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Mountain Vapor Blog

Welcome to the blog area of our site where we hope to keep you updated on the trends of the e-cigarette industry as well as product reviews.

Truth Initiative Stumbles in JUUL Study


It’s surprising how many fundamentally flawed e-cigarette studies are aggressively promoted by their authors and allied organizations as grounds for FDA regulatory action.  It is also concerning when authors refuse to acknowledge or respond to honest scientific inquiries about their research.  Here is a representative case involving researchers associated with Truth Initiative, a non-profit anti-tobacco organization. Researchers led by Donna Vallone, Ph.D., recently published a study in Tobacco Control on the “prevalence and correlates of JUUL [e-cigarette] use among a national sample of youth and young adults (here).”  While they reported that the overall prevalence of ever and current (past 30-day) JUUL use was 6.0% and 3.3% respectively, they failed to disclose information about the most important correlate of JUUL use – other e-cigarette use. The authors noted that among underage children (15-17 years), current JUUL use was 6% and current use of combustible tobacco was 7%.  They connected these, finding that children who were currently smoking were five times more likely to use JUUL than non-smokers.  However, 11% of children in that age group currently used e-cigarettes.  They ignored this important correlate in their analyses.  Instead, they inexplicably included e-cig use among other members of the youths’ households. There are other significant problems with this study.  First, youths and young adults were asked: “…on how many days did you smoke a Juul vape?” (emphasis added)  That wording likely confused participants.  Second, the authors didn’t define current use of e-cigarettes, nor did they even give any description of the question in their survey.  Third, the survey flow for JUUL and e-cigarette questions was not provided.  Were separate questions about these products asked of all participants, or did researchers ask first about e-cigarettes, and then only ask current e-cig users if they used JUULs?  Fourth, Vallone et. al. defined JUUL “regular use” as 10-30 days in the past month, and they reported that 25% of youth fell into this category.  That percentage is grossly inflated.  The CDC and other authorities use a more credible “frequent” category of 20+ days (hereand here), which would generate a lower percentage of users at risk.     In summary, Vallone et. al. produced an error-ridden study focused on JUUL “smoking,” while ignoring the effect of other e-cigarette use.  The obvious problems ought to have been resolved in peer review.  Additional questions remain, owing to the fact that the authors used a private dataset.  When Truth Initiative posted the study on the Society for Nicotine and Tobacco Research listserv, I asked the authors to resolve some of these problems; they did not acknowledge my listserv post. Original author: Brad Rodu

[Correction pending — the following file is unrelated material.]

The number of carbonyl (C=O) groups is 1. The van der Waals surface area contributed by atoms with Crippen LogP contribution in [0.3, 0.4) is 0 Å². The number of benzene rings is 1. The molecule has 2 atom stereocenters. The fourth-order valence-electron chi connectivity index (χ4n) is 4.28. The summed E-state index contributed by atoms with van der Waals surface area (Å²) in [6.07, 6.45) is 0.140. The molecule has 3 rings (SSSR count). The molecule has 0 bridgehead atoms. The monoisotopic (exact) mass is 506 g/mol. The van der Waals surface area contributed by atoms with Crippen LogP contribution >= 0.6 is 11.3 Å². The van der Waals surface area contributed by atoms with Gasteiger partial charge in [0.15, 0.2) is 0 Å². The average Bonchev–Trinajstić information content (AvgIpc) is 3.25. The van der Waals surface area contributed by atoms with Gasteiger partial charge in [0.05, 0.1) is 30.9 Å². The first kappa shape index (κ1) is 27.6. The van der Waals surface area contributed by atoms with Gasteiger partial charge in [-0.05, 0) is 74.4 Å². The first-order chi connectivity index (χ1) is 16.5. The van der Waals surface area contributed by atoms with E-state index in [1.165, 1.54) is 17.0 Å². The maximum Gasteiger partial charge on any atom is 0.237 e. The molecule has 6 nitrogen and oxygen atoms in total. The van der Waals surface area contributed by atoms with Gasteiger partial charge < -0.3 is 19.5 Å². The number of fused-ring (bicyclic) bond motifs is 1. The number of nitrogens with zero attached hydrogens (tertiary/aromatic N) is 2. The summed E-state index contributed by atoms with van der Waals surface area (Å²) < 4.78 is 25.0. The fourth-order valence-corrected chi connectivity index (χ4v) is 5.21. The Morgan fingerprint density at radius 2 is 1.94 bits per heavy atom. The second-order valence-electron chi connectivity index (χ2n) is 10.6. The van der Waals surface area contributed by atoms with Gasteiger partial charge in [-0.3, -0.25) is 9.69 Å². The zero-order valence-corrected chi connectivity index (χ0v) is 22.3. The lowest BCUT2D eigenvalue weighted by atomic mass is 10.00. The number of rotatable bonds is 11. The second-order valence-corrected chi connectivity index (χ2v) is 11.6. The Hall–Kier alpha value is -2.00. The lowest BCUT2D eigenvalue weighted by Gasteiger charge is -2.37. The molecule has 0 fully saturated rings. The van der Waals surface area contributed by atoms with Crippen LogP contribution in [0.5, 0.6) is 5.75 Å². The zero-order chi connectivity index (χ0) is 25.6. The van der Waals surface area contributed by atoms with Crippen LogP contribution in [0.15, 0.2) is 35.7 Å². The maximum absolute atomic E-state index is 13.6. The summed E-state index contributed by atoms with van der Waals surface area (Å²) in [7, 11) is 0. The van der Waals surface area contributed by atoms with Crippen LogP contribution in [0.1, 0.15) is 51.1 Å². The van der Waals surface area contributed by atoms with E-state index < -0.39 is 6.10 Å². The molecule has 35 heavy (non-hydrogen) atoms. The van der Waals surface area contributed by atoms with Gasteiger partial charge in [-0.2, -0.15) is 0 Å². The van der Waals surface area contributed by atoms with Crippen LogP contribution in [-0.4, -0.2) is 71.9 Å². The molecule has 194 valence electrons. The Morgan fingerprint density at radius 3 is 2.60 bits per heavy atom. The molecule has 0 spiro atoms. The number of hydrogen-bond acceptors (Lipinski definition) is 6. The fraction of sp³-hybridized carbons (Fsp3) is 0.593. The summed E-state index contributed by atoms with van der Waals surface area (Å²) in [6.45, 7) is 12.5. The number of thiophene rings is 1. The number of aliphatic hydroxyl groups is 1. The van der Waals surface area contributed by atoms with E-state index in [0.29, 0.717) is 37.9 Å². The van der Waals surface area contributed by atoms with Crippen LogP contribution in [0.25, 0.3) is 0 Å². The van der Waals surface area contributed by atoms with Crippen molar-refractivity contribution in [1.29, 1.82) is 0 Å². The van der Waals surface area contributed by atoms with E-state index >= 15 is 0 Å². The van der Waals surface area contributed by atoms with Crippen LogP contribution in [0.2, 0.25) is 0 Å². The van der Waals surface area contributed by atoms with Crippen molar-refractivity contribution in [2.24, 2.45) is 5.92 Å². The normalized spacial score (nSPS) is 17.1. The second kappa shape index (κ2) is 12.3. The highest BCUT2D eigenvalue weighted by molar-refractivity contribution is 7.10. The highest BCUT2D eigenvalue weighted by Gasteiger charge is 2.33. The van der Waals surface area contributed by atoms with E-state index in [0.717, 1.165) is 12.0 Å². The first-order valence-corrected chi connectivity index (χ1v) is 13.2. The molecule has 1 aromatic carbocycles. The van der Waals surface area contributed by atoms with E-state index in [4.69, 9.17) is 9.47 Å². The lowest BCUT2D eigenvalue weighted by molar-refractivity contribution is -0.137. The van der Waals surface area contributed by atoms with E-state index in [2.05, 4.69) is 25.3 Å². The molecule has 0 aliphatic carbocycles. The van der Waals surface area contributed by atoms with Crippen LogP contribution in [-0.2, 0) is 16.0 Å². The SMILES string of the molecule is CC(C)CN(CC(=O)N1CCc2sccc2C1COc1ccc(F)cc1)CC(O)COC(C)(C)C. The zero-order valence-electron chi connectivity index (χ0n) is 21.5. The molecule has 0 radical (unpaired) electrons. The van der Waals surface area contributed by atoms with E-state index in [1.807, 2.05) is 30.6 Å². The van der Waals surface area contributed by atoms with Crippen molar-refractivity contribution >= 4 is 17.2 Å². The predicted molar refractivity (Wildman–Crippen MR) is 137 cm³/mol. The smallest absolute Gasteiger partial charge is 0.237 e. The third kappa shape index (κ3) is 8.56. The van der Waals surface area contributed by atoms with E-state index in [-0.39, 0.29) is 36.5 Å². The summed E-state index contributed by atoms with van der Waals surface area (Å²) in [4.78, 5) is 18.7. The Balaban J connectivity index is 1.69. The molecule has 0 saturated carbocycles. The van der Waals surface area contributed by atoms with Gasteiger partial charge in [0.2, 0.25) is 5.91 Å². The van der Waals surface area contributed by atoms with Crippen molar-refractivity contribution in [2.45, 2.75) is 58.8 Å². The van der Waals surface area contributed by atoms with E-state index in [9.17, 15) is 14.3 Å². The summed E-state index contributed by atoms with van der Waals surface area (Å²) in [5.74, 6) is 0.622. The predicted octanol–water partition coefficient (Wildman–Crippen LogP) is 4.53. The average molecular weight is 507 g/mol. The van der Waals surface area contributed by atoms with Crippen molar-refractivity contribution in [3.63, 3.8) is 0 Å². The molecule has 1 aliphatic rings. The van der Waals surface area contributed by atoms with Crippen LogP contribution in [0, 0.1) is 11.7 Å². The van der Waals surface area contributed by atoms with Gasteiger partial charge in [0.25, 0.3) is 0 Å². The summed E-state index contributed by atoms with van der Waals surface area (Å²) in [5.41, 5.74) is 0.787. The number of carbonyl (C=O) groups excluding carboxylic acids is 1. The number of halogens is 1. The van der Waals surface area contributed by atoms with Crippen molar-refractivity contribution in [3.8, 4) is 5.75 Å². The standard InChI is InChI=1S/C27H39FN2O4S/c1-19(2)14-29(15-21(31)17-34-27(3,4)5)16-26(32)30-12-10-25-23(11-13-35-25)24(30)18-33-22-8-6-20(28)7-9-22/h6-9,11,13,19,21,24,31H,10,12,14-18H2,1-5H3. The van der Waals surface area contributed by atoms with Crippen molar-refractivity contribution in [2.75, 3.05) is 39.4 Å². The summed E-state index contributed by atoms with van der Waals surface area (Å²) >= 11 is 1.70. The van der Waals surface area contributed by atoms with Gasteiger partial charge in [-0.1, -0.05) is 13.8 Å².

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CDC Data Reveal Many Far More Dangerous Teen Behaviors Than Vaping


In the hierarchy of teenage risk behaviors, government data shows that vaping pales compared to drinking-, driving- and weapon-related activities. It is remarkable that public health officials and the media focus so greatly on the former, to the detriment of teen safety and health.A report from the CDC earlier this year (here), based on the 2017 Youth Risk Behavior Survey (YRBS), allows us to put the data in context.The prevalence of past-month e-cigarette use in the 2017 YRBS was 13%.  That rate is higher than those for cigarettes (8.8%), cigars (8.0%) and smokeless tobacco (5.5%).  However, as I discussed recently (here), the vaping rate pales next to those for marijuana (19.8%) and alcohol (29.8%).  In fact, the e-cigarette rate is nearly identical to the rate for binge drinking (4 or 5 drinks within a couple hours). These rates of drug use are troubling, but there is much worse in the federal report for parents and policymakers to be concerned about.  Following is a list of other risky behaviors by high school students in the past 30 days..nobr br { display: none } td { text-align: center} Prevalence (%) of Risky Behaviors Among American High School Students (YRBS, 2017)Past 30 DaysRarely/never wore a seatbelt (as an occupant)5.9%Rode with driver who had been drinking16.5%Drove after drinking5.5%Drove after marijuana use13.0%Texted or emailed while driving39.2%Carried a weapon (e.g. gun, knife, club)15.7%Past 90 DaysHad sexual intercourse28.7%..…and used condom, 53.8% of previousPast YearInvolved in physical fight23.6%Physically bullied on school property19.0%Electronically bullied14.9%Felt sad or hopeless31.5%Considered suicide17.2%Made suicide plan13.6%Attempted suicide7.4%Media coverage of the CDC YRBS report (here) was largely confined to the sensational -- “Fewer teens having sex and using drugs, CDC says.” The absence of focus on the more prevalent and dangerous behaviors in part reflects the FDA-led public health community fixation on vaping.  This may stem from the fact that, of the many greater-risk categories outlined by the CDC, the FDA’s regulatory authority only extends to tobacco. To a federal agency with a hammer, everything is a nail.Original author: Brad Rodu